FARGO, N.D. (October 25, 2017) – Two state-wide human rights organizations in North Dakota are planning a “Week of Human Rights” to take place in Fargo, North Dakota, Monday, November 13, through Saturday, November 18, 2017. The Human Family and The North Dakota Human Rights Coalition are teaming up to foster awareness and encourage discussion in the community around important human rights and social justice issues.

Human Rights week will begin Monday and Tuesday at The Spirit Room in Downtown Fargo with the opening of the first annual North Dakota Human Rights Film & Arts Festival. The Spirit Room is host to the festival’s art exhibition, which will include human rights and social justice themed work from North Dakota’s top 2D and 3D artist, including: wet-plate collodion artist Shane Balkowitsch, water colorist Ellen Jean Deiderich, and multi-media artist and FMVA Board Vice President Karen Perry Anderson. The exhibit is free to the public, and open daily 1 to 5 p.m.

The week continues on Wednesday, November 15 at the Fargo Theatre with the opening of the North Dakota Human Rights Film Festival. Rev. Grace Murry of the newly formed People’s United Church of Christ will open the film festival with an invocation, and will be followed by a diverse grouping of short narrative, short documentary and student films that deconstruct the stereotypes of individuals with mental or physical disabilities, share stories of LGBTQ rights and discrimination, and focus on women’s rights and cultural discrimination. The feature length documentary Oscar Arias: Without a Shot Fired, directed by Dawn Engle, shares the story of a tiny country that made a decision to do something that no other country had ever done: to abolish its army and declare peace to the world. The film will be followed by a panel discussion moderated by North Dakota State Representative Joshua Boschee titled, “How to Access Your Human Rights in North Dakota and Minnesota”. State and local non-profit and governmental organizations will be on hand to speak about the work they do, the protections they offer, and identify how citizens can access those services if they feel their human rights have been violated. Organizations scheduled to participate on the panel include: The City of Fargo’s Human Relations Commission, High Plains Fair Housing Center, the North Dakota Chapter of the ACLU, and the North Dakota Human Rights Coalition.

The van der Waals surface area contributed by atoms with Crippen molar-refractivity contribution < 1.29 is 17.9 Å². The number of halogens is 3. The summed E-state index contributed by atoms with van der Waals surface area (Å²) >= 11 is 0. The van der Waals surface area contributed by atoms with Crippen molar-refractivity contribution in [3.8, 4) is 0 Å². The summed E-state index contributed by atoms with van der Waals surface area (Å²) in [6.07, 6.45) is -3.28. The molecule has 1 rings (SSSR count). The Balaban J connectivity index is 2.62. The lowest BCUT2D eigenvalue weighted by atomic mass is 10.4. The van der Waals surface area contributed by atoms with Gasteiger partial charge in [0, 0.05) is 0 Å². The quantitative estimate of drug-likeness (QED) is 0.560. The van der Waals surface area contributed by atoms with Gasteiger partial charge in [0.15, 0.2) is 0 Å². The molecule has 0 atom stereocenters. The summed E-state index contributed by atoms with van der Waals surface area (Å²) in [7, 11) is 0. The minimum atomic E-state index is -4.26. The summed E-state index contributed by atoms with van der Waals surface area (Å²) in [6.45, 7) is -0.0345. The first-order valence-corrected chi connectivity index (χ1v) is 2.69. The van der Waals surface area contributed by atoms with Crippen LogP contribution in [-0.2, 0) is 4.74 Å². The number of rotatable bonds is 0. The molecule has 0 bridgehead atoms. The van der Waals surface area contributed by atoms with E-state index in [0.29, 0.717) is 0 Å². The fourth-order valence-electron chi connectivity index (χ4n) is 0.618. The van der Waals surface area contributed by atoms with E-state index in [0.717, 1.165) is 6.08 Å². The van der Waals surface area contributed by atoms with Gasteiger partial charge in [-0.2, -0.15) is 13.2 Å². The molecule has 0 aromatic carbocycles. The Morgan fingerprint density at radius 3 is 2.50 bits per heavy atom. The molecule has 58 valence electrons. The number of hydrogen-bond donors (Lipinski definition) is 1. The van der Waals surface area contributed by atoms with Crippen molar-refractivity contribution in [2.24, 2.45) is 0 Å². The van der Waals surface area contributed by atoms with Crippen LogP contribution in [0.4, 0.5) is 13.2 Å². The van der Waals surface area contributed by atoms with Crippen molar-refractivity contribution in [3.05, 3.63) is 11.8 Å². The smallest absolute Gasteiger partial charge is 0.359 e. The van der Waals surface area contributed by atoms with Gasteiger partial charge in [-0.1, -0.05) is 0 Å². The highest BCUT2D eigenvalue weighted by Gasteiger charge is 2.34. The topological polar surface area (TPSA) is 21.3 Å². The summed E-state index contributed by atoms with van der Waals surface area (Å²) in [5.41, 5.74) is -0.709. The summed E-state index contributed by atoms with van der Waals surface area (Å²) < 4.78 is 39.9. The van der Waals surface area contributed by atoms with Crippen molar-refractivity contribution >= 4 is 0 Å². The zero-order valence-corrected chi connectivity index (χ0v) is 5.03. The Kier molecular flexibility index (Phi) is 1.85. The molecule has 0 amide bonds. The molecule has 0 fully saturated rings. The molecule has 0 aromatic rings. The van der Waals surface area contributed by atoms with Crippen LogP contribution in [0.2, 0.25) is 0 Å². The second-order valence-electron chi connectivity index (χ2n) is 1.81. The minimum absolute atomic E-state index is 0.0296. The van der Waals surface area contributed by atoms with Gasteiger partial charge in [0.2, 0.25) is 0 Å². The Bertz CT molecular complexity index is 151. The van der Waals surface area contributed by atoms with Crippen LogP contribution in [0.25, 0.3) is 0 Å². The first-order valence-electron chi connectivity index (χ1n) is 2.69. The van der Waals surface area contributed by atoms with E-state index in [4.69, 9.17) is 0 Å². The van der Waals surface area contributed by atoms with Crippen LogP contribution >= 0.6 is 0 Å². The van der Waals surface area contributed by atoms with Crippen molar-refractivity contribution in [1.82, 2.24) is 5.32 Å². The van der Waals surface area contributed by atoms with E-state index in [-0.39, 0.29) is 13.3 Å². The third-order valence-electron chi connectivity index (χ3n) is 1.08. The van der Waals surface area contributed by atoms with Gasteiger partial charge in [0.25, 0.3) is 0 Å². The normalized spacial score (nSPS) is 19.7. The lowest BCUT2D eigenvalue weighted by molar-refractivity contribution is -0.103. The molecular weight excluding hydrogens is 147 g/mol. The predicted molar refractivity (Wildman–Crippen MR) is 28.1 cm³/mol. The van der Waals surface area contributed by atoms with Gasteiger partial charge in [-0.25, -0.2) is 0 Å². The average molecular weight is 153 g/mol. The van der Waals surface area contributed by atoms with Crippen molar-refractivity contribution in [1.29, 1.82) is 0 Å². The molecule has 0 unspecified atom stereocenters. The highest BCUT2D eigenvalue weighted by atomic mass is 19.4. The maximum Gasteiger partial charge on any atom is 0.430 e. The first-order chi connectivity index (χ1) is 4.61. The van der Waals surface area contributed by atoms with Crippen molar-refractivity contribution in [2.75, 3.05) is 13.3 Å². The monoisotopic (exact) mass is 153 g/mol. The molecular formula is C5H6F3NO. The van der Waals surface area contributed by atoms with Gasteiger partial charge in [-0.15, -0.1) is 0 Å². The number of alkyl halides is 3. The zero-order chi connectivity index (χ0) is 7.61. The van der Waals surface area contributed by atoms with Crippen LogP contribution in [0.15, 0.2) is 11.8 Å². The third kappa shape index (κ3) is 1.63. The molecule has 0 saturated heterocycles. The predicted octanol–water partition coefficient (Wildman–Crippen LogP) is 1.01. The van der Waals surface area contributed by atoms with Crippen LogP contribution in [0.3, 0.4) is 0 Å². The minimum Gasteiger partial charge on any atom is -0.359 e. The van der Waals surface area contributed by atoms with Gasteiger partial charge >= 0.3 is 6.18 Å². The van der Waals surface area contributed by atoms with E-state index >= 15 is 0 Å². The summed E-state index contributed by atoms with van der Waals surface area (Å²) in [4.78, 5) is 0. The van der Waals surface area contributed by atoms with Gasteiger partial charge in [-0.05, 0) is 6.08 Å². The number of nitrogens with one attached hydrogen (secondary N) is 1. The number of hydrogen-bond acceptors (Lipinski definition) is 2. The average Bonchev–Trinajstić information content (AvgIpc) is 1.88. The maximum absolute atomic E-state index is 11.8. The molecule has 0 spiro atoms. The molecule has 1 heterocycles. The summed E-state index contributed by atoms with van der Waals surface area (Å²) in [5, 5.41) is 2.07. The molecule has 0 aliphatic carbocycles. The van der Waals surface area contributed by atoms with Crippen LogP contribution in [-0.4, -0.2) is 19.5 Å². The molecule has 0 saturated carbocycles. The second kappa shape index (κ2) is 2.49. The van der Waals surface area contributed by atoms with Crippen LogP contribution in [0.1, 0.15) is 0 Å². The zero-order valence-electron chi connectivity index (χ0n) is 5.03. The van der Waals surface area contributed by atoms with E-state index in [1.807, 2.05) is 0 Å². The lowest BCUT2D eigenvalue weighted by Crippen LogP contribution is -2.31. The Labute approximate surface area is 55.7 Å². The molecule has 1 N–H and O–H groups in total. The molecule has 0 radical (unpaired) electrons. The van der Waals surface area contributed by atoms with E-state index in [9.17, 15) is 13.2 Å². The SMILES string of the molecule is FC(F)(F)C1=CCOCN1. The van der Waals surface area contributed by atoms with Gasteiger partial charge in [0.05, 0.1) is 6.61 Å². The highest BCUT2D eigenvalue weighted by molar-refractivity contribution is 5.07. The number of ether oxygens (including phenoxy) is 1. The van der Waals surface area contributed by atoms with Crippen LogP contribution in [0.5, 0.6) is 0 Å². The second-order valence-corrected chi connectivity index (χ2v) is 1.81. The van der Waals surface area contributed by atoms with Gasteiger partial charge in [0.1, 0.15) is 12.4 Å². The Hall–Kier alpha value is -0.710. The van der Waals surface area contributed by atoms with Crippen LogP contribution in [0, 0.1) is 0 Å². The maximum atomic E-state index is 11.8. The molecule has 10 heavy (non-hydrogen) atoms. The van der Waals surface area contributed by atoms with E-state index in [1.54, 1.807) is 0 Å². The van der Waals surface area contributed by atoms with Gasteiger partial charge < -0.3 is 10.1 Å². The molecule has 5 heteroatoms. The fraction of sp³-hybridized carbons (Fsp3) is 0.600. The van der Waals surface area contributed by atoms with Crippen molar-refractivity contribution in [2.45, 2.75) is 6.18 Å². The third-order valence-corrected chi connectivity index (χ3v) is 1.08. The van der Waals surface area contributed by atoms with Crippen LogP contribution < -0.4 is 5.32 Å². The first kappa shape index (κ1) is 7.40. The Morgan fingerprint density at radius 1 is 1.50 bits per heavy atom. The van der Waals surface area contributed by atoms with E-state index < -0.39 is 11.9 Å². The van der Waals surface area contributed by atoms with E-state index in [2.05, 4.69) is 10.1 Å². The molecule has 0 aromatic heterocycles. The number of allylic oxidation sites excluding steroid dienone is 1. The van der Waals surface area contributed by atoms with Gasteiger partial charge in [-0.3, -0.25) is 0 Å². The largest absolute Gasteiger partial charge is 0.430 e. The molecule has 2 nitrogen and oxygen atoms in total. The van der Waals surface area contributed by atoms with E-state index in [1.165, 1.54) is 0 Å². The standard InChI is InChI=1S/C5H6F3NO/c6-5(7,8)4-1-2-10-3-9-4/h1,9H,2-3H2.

The second night of the film festival takes place on Thursday, November 16, with films focusing on the New American and Refugee experience. The feature length documentary Warehoused: The Forgotten Refugees of Dabaab explores the plight of long-term refugees through a glimpse into the lives of those living in Dadaab, Kenya, one of the world’s largest refugee camps. The film’s co-director and editor, Asher Emmanuel, will be at the festival to participate in a panel discussion following the film’s screening. The discussion, titled “The Refugee Experience” moderated by Darci Asche of the New American Consortium for Wellness and Empowerment, will also include individuals from Willmar Senior High School from Willmar, Minnesota, who were featured in the film. Former refugees who are now highly regarded members of the Fargo-Moorhead community Hukun Abdullahi, Executive Director at the Afro American Development Association, and Laetitia Mizero Hellerud of UBUNTU Consulting, will also participate on the panel to share their own experiences about their journey to Fargo-Moorhead.

The film festival concludes on Friday, November 17, with a series of films focusing on the Native American Experience beginning with a short narrative titled, Missing Indigenous, a silent short explores the subject of missing indigenous women. The conversation transitions to a number of films providing a variety of perspectives to the peaceful resistance to the Dakota Access Pipeline at Standing Rock. The line-up includes the work of Bismarck filmmakers Justin Deegen, James Kambeitz, Karen Van Fossan, and Samual Sprynczynatyk. The feature film Awake: A Dream from Standing Rock will screen as the festival’s closing film, and will be followed by the panel discussion “Reflections of Standing Rock” which will feature the film’s co-director Myron Dewey, and the film’s advisor and co-writer Floris White Bull. Other members of the panel scheduled to participate include Layha Spoonhunter, one of the founding members of the International Indigenous Youth Council, and Margaret Landin, narrator of the film Peacekeeper, which is also part of the screening schedule.